About this Research Topic
Allergic diseases affect up to one third of individuals in the developed world during their lifetime, causing severe loss in the quality of life and a significant burden on healthcare services. Food allergy is a growing public health concern affecting almost 6-8% in children and 3-5% in adults with life-threatening potential. The increased prevalence of food allergy in recent years has implicated environmental influences related to a modern life style in disease pathogenesis.
Food allergy can be defined as clinical immune responses to normally harmless food allergens. The disease is typically associated with CD4+ T cells that secrete pathogenic T helper (Th) 2 cytokines, and by allergen-specific immunoglobulin (Ig) E antibodies that trigger the release of inflammatory mediators from mast cells and circulating basophils. An aberrant response to food allergens can also be non-IgE-mediated. Normally, ingestion of foods results in oral tolerance and therefore, food allergy is thought to be a result of a failure of oral tolerance. Recent studies have suggested that alterations in (i) regulatory T cell functions, (ii) Th2 responses, (iii) microbiota, and/or (iv) food sensitization via alternative routes, such as the skin, are likely contribute to the failure of oral tolerance and to the development of food allergy. However, the mechanisms responsible for the breakdown in oral tolerance remain poorly understood.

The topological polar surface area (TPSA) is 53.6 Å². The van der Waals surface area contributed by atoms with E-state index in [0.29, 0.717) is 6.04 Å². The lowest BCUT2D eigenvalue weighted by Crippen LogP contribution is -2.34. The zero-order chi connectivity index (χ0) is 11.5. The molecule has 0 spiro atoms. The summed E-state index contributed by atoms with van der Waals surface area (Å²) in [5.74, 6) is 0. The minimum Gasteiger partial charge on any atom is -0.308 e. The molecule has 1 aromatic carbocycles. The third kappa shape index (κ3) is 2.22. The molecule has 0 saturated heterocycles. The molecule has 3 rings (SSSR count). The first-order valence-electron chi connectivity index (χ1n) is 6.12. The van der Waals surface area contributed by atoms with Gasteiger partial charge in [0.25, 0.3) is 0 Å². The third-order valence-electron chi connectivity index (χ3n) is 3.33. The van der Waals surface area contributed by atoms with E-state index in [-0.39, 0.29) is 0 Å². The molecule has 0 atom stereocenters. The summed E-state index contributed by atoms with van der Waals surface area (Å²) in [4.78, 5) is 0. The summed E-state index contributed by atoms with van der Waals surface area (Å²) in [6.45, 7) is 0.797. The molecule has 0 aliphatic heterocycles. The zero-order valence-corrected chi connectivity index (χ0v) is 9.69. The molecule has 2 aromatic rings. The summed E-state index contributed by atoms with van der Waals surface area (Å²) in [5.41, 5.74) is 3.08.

There is currently no cure for food allergy, other than strict avoidance of identified foods. Key problems in this field that remain to be resolved are our (i) insufficient understanding of the mechanisms of the breakdown in oral tolerance in food allergy and (ii) our lack of understanding of the reasons why such mechanisms have recently taken such a strong basis within the human population. We are at an exciting point in time in which discoveries about the etiology, mechanisms, treatment, and prevention of food allergy are critical for guiding future areas of research and identifying therapeutic options for food allergic patients.
In this Research Topic, we aim to provide an overview of recent progress in our understanding of food allergy. We welcome the submission of Reviews, Mini-Reviews, Original Research, and Clinical Trial articles that cover, but are not limited to, the following topics:
1. Environmental and genetic risk factors for food allergy.
2. Mechanisms of food allergy: effector immune cells involved in the initiation, development and manifestations of disease.
3. Regulatory immune mechanisms in tolerance against food allergy.
4. Prevention and treatment of food allergy.
5. Eosinophilic esophagitis and food allergy.
Keywords: Food allergy
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